(Text originally published in MSS Quarterly Bulletin Nr. 314.) Shown here are two Republic of Korea (South Korea) Post Office meter stamps from 2005 with pictorial propaganda slogans. The top slogan is a map of the Sea of Japan (or East Sea as the Koreans call it) with a circle around the Dokdo Islands in the center. Dokdo is virtually the same distance (140 miles) from the mainlands of South Korea and Japan. The lower slogan is a close-up map with an inset showing the distance between Dokdo and the nearest uncontested South Korean territory which is the island of Ulleuingdo (50 miles distant) and the nearest Japanese land, the Oki islands (115 miles distant).
“Dokdo is our island” is the message in the slogans. The islands, internationally known as the Liancourt Rocks and currently effectively controlled by South Korea, are contested by Japan. The contest, fortunately, is conducted through the medium of international law rather than force of arms. Once in a while this battle flares up, as happened around 2005, prompting Korea Post to create the two slogans which back the claim of South Korea over the islands. The dispute continues with no resolution in sight. Just to make it interesting, North Korea also claims sovereignty.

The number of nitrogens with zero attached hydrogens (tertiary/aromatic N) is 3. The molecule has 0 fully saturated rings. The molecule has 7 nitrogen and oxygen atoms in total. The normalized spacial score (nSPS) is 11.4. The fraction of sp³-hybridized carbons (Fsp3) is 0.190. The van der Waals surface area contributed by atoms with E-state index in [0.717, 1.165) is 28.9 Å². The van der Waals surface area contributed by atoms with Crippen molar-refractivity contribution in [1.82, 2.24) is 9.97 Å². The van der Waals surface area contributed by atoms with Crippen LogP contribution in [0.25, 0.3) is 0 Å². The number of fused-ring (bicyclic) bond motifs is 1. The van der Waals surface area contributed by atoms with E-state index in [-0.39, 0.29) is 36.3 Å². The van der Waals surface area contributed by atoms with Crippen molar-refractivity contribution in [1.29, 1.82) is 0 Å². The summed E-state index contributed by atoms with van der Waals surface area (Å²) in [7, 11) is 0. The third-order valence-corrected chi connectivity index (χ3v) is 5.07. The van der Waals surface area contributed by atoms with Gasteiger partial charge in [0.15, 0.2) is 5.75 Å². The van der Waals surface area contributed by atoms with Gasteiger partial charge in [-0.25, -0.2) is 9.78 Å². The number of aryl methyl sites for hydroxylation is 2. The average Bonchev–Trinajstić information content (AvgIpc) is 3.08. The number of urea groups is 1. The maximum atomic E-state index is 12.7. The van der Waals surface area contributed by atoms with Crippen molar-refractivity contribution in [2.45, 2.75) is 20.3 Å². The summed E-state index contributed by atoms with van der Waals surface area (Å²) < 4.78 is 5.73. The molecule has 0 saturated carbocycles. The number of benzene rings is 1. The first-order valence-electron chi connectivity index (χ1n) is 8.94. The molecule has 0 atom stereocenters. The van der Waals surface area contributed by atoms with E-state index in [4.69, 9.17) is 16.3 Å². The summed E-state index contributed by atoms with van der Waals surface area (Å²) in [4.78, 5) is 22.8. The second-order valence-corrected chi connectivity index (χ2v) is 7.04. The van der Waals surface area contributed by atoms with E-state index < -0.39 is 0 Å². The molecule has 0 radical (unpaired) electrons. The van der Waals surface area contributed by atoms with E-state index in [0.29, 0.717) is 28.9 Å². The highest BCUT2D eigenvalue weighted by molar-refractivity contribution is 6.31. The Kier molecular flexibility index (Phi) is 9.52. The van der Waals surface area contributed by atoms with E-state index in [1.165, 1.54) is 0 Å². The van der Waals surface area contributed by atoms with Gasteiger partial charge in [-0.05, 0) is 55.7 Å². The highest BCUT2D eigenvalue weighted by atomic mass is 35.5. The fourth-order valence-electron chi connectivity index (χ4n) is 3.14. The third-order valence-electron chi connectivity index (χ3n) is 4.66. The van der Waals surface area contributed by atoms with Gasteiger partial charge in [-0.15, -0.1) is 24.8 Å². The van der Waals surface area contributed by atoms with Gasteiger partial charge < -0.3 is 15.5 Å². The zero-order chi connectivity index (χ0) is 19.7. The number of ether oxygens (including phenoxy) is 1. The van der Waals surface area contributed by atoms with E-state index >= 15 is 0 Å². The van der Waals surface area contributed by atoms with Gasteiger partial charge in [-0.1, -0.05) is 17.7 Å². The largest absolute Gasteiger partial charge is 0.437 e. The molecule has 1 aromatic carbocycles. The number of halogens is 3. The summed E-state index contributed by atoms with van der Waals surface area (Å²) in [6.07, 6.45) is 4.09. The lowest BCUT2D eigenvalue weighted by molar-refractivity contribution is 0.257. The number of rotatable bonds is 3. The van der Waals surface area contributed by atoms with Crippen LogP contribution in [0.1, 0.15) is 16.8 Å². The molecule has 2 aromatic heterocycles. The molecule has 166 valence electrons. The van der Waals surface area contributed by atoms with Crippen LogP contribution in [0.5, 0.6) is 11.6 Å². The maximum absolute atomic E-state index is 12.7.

Kumgang, North Korea
This 1998 South Korean slogan celebrates the inauguration of legal visits by South Koreans to North Korea. Visits were limited to the scenic area of Mount Kumgang, and the only entry available was via the pictured cruise ship which, tellingly, appears to be listing to its side and about to sink.
In 2008 a South Korean woman tourist wandered off and was shot and killed by North Korean soldiers when she entered a forbidden zone. In response to the incident South Korea suspended all visits to Kumgang thereby shutting down one of North Korea’s few accesses to foreign currency income. Upset, the North Korean government threatened “extraordinary measures” if South Korea did not lift the ban and in fact did take such measures when it seized five South Korean owned properties in Kumgang. The ban was not lifted. South Koreans no longer have regular access to the North, and the North continues to suffer a lack of foreign income.
For the original please see Meter Stamp Society Quarterly Bulletin Nr. 314 Winter 2016.